Watching the rehearsals at the Armory on video, Shorter was having a full-circle moment. In the 1950s, when he was an undergrad at New York University, he went to weekly ROTC drills at the very same Park Avenue Armory, which was then still a military building. Around that time Shorter first hatched the idea to write an opera, titled “The Singing Lesson,” about a girl in New York City whose brother is in a motorcycle gang. When “West Side Story” came out, he ditched the idea.
Soon he became a known saxophonist around town, and a writer with a special voice. He became the main composer for whatever bands he joined, from Art Blakey’s Jazz Messengers to the Miles Davis Quintet. Boldly declarative but coolly farseeing, his compositions expanded the range of harmonic possibility in jazz. Then, in the 1970s and ’80s, he jumped outside of it, playing with the jazz-rock fusion band Weather Report and delving into Brazilian traditions and electronic-music frontiers.
Throughout the 21st century he has maintained a steady acoustic quartet (Danilo Perez on piano, John Patitucci on bass and Brian Blade on drums) for the first time in his career, and he has stepped more fully into orchestral writing. “Iphigenia” won’t be the first time he has paired the quartet with a Western orchestra.
One particularly successful orchestral composition was “Gaia,” a major work that debuted in 2013. Also conducted by Rundell, it was Shorter’s first collaboration with Spalding, and it’s probably what gave both him and Spalding the confidence to undertake something as ambitious as “Iphigenia.”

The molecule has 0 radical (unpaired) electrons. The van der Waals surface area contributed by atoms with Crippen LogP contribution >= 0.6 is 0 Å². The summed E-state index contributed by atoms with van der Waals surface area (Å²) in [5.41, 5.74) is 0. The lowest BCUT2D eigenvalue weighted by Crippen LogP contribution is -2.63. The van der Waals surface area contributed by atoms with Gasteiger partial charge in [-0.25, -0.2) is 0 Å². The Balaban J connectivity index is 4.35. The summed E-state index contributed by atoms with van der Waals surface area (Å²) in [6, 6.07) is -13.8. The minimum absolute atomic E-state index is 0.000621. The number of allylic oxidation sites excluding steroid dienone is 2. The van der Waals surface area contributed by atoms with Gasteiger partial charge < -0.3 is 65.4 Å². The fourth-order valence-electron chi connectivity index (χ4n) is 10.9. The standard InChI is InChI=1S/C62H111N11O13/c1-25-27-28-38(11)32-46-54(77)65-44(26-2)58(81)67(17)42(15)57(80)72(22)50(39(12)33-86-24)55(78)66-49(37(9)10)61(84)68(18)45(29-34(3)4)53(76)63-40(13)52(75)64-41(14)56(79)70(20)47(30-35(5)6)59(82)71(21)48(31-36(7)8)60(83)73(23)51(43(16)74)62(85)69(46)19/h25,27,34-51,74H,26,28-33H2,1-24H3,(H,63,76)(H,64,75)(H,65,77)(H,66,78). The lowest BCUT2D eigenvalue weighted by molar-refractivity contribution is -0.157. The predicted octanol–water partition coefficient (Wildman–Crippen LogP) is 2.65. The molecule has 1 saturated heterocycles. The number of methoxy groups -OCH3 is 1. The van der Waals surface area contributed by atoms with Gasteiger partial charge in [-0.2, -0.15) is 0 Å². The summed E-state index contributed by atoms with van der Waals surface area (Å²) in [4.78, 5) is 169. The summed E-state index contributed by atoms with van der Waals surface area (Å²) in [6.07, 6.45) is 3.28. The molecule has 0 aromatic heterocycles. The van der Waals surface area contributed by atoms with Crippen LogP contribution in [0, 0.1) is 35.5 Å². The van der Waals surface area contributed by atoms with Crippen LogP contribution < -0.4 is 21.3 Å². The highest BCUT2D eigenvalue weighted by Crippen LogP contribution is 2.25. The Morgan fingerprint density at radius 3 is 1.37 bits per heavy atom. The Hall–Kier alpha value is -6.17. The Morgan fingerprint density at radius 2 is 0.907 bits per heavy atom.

For her part, Spalding might see all the work of the past few years as feeding into a larger project, given how much the collaborative, antiheroic approach of “Iphigenia” comports with her solo work. Earlier this year, she released “Songwrights Apothecary Lab,” a collection of music that grew out of a residency she began during the pandemic in Oregon, bringing out musicians, healers and other artists of color to create something together.
Though she collected the results as an album, she sees the “Songwrights” project as existing in the real world — as a place, and as a practice — more than being summed up in a recording. And when she presents the music live after the pandemic, she said, she won’t simply be playing it at festivals and clubs.
“It’s not the festival 70-minute slot,” she said. “I definitely am more interested in a longer-form performance model, where we set up shop somewhere and I can do listening and learning in conversation.”